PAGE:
In an in-your-face world of backboard-breakers and locker-room screamers, Fila USA thinks it's found a celebrity shoe salesman to top them all: a nice guy.
Detroit Pistons forward Grant Hill, who will go into Sunday's NBA All-Star Game as the first rookie to receive the most All-Star votes, is at the center of the Hunt Valley company's $8 million campaign to bring its shoes out of the inner cities and into the suburbs.
In making the wholesome, soft-spoken Mr. Hill its representative in the multibillion-dollar U.S. athletic shoe market, Fila may be leading the way in lowering the volume in sports marketing.
"The idea is to be the antithesis of the traditional loud, rim-rattling, in-your-face NBA spot," said Howe Burch, Fila USA's vice president for advertising and communications.
"Why did Grant Hill get more votes than any other player in the All-Star Game? It's not because he's played 20 games in the NBA. It's because people like him. They're ready for that."
Forget about San Antonio Spur and self-styled rebel Dennis Rodman, lately savaged for an ad in which he hoisted Santa Claus by the coat until he gave the 6-foot-8 forward some Nikes.
Fila is betting the public is tired of the Nasty Boy images that have come to dominate sports marketing since Chicago Bulls great Michael Jordan retired in 1993.
Instead, Fila is hawking its $86-a-pair shoes by selling a friendly Duke University political science major who says he hangs out in bookstores.
"That's the pendulum swinging back," said Tom George, vice president for athlete marketing at Advantage International Inc. of McLean, Va., which represents Mr. Hill. "Grant is either the vehicle or the catalyst for that."
The tone of the Hill ads that began running last week is markedly different even from Fila's own campaign last year. Those ads featured dark, outsized cartoon renderings of Dallas Mavericks forward Jamal Mashburn, a sharp contrast to the gentler images of "A Rookie's Journal" and "Grace," the two complementary campaigns supporting Mr. Hill and his shoe.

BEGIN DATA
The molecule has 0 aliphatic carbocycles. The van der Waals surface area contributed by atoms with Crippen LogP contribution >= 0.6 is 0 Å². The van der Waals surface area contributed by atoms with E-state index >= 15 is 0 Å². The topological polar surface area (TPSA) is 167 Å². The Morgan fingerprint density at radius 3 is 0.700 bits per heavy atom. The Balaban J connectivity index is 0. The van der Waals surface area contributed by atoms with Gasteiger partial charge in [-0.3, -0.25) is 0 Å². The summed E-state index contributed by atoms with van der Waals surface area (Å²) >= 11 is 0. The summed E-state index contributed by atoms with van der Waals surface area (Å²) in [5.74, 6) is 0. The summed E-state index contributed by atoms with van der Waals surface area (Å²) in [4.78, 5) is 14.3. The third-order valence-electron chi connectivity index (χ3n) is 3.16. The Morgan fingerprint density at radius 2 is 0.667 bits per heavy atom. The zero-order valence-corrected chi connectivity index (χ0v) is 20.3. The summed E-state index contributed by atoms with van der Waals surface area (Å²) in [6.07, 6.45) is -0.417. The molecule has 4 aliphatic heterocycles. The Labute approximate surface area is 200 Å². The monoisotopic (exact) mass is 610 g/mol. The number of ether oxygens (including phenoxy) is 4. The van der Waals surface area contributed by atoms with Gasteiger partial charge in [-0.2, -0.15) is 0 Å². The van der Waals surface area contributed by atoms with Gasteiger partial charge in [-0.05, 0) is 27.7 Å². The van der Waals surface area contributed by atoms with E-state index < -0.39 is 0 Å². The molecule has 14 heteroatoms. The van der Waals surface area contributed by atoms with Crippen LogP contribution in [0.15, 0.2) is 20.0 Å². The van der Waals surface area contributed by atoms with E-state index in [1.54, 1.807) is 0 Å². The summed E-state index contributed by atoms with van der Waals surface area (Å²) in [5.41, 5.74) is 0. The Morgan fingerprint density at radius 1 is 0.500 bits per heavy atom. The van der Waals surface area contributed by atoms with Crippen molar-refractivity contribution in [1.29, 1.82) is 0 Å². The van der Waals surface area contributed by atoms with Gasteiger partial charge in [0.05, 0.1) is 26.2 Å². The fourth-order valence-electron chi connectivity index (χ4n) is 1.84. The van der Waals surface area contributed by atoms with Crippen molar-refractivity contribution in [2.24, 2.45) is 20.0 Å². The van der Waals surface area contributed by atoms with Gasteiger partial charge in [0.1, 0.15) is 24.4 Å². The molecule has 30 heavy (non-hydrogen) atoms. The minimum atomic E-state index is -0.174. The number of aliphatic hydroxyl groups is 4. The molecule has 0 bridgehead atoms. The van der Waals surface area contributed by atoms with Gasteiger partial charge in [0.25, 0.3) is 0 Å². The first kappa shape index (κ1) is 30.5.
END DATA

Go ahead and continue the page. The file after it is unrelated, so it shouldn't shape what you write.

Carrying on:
"A Rookie's Journal" is a series of behind-the-scenes looks at Mr. Hill's first year in the NBA, directed by the makers of the acclaimed 1994 basketball documentary "Hoop Dreams." Sam Gulisano, creative director of FCB/Leber Katz Inc., the New York agency that designed the spots, said the "Grace" theme came from the answer Mr. Hill's college coach gave when asked to describe Mr. Hill's game in one word.
"The neat thing about 'Rookie's Journal' is it's trying to be a real journal," Mr. Gulisano said. "He's so hot -- the publicity he's getting, the next [Michael] Jordan. We thought it would be neat to follow him around and get the feel of what the first year in the NBA is like."
The ads show Mr. Hill talking about basketball helping him overcome his high school awkwardness, giggling like a schoolboy at getting a phone call from Hall of Famer Julius Erving, and stumbling through his first photo shoot for an advertising spread. The other point implicit in the ads is that Mr. Hill is still the young man next door, someone who has not been jaded by his fame.
That image has been bolstered in recent weeks. Sports Illustrated pointed to him in a recent issue as one of the few young NBA stars with his head screwed on straight in the midst of a crop of brats.
A recent Esquire column about Mr. Hill -- the son of Calvin Hill, former NFL player and former Baltimore Orioles vice president -- carried the headline "Amazing Grace."
Fila is not the only company to build an all-American image around Mr. Hill to sell products.
Mr. Hill has six endorsement deals. He is already on the air for GMC trucks, has a campaign in the works for Sprite soda, and has deals with Wilson Sporting Goods, Skybox Trading Cards and Ohio Art Co.
"An athlete doesn't really take off until the ads start running," Mr. George said. "There's going to be $15 million spent [promoting] Grant between now and June."
Sports marketing is big business indeed. Branded athletic shoe sales in 1994 reached $6.7 billion in the U.S. wholesale market alone, according to Sporting Goods Intelligence, a trade publication.
With Orlando Magic center Shaquille O'Neal hawking Reeboks, Pepsi and more; Grant Hill pitching for the makers of the child's game Etch-a-Sketch; and Michael Jordan selling nearly everything else, sneakers are only the beginning.
Associating Fila with the young man next door is a message the company needs to send, experts inside and outside Fila believe. The company's explosive growth in the U.S. market since 1991, after its Italian parent company bought out a U.S. licensee, has been driven overwhelmingly by sales to urban blacks.
The brand's inner-city identification is so strong that conservative columnist Mona Charen once wrote that Filas were "part of the costume of successful drug dealers."
"They have got a very street image," said Leonard Armato, a Los Angeles attorney who once represented Fila and is now Mr. O'Neal's agent.